A suspected hijacking of a vessel near Iran has ended, the British Navy said Wednesday, days after a deadly drone attack on a tanker in the same area that the U.S and its allies blamed on the Islamic Republic.

The events have stoked tensions in and around the waterways of the Persian Gulf, through which many of the world’s oil exports are carried.

The U.S. has vowed a “collective response” to last week’s strike on an Israeli-operated vessel, which killed a Romanian and a Briton, as Tehran denied involvement. On Wednesday, Iran’s Islamic Revolutionary Guard Corps warned it would react “decisively and powerfully” to any provocation. Shipping attacks have escalated in recent years amid tensions between Iran and the U.S. and its Israeli ally but fatalities are unusual.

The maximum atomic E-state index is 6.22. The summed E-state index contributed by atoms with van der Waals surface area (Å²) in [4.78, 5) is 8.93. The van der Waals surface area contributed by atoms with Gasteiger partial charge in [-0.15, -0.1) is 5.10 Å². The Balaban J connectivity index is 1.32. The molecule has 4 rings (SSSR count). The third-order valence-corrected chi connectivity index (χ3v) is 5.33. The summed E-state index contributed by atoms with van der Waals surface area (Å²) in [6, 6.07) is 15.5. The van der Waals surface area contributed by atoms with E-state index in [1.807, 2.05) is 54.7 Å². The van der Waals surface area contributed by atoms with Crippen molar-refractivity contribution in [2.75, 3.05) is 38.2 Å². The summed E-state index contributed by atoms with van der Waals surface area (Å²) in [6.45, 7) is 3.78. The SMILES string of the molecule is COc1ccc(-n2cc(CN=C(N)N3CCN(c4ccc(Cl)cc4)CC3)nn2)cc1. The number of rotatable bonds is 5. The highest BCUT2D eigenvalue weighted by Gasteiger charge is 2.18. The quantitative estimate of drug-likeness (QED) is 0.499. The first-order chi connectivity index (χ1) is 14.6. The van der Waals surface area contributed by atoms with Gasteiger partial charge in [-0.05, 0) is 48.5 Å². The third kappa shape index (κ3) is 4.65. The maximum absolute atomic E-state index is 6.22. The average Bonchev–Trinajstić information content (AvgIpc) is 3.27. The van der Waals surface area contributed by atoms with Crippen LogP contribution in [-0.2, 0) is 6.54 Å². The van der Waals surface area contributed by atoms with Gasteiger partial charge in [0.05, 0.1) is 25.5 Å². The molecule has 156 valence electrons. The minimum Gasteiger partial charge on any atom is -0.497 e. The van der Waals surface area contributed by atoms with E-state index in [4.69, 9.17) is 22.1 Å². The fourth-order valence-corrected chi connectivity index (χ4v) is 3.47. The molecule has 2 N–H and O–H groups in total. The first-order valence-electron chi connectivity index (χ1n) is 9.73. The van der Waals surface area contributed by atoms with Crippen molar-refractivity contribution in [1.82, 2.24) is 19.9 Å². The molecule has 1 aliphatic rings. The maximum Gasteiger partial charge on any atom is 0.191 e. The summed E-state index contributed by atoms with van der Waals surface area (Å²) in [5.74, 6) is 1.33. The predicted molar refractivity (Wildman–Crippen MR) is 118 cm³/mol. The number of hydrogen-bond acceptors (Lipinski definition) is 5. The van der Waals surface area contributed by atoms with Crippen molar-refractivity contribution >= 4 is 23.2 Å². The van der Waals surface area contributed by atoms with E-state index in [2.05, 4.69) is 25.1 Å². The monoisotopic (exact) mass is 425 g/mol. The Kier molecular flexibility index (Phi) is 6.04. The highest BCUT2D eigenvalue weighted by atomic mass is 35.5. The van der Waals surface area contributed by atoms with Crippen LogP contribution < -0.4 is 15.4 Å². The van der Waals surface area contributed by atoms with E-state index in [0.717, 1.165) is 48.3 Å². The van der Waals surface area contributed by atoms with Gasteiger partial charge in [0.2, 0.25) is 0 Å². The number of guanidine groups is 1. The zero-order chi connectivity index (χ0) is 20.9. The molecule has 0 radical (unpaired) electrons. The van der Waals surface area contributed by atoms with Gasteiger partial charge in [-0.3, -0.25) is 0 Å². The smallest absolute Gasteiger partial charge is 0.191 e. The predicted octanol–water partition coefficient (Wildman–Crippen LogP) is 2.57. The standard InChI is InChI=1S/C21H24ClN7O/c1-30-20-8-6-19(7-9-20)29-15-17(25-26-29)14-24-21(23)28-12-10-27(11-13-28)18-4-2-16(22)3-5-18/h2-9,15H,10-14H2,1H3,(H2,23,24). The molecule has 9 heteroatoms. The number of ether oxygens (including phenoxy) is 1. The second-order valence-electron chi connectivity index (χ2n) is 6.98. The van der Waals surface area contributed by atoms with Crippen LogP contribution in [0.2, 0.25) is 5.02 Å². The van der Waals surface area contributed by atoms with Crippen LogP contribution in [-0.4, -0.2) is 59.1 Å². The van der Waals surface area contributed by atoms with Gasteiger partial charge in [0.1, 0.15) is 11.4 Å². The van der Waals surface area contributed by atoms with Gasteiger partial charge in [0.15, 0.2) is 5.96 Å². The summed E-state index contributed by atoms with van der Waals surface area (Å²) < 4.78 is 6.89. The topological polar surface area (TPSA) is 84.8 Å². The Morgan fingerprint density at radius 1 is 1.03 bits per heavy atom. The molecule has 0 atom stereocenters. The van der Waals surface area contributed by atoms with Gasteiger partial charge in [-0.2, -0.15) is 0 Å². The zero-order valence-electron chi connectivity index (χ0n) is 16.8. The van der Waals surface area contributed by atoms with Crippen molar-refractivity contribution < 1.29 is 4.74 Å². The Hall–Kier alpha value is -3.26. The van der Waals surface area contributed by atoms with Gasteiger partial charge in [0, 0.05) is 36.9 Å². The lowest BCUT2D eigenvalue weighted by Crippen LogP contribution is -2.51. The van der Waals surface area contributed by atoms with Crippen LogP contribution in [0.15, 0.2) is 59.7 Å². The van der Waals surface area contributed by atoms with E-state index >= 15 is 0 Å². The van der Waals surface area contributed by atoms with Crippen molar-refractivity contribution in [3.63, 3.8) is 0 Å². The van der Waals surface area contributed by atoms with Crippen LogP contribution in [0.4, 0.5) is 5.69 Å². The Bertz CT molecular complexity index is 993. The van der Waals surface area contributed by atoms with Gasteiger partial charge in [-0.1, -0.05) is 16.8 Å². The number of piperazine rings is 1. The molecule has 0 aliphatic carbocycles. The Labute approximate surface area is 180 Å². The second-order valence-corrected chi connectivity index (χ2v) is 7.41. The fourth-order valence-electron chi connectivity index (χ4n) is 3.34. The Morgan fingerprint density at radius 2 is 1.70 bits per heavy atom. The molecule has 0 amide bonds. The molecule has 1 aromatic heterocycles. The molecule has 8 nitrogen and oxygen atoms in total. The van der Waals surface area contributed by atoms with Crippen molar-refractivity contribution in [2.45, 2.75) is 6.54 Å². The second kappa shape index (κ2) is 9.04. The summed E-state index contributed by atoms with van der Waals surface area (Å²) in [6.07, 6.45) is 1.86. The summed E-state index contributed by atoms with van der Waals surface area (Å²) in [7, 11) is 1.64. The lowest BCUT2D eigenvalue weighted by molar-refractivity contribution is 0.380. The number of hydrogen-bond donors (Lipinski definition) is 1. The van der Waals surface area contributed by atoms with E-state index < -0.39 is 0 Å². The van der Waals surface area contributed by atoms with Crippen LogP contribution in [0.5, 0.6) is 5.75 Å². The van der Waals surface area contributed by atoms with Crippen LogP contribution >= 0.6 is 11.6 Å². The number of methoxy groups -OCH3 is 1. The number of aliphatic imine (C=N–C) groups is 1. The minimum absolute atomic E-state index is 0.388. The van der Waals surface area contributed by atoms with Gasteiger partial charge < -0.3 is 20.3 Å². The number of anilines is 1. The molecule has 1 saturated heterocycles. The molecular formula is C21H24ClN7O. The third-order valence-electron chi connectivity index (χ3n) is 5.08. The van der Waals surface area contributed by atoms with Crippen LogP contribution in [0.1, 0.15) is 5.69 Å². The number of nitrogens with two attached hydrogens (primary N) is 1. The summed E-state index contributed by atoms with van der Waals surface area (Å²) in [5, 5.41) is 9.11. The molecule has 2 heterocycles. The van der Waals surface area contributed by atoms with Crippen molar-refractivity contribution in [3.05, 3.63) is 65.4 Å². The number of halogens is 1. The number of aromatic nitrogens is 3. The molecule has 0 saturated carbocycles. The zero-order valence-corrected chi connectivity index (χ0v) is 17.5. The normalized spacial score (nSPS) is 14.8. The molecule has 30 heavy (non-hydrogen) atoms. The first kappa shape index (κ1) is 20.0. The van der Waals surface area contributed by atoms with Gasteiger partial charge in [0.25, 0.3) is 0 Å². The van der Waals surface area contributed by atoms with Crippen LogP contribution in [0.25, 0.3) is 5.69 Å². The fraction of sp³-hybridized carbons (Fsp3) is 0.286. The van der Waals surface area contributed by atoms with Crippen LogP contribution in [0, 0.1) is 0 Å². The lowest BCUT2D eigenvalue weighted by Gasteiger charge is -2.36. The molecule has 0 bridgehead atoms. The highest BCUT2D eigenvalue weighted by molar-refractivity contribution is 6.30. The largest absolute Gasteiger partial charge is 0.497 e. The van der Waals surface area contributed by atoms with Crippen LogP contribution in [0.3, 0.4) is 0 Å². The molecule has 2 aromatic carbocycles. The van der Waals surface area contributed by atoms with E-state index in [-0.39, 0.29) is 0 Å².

The Panama-flagged Asphalt Princess was temporarily hijacked on Tuesday when it was roughly halfway between Iran and the United Arab Emirates in the Gulf of Oman, according to a Gulf government official. Armed men boarded the vessel and then left around midnight local time, the official said. Bloomberg was unable to contact the ship’s Dubai-based owner or operator to confirm the information.

The incidents come at a sensitive time for the region and Iran, which confirmed an ultraconservative new president on Tuesday and is weighing when to reenter stalled talks with world powers over its controversial nuclear program the West believes could help deliver Tehran a bomb. The U.S. wants to engage in diplomacy and is seeking to renter a 2015 nuclear deal that would limit the atomic work in return for sanctions relief.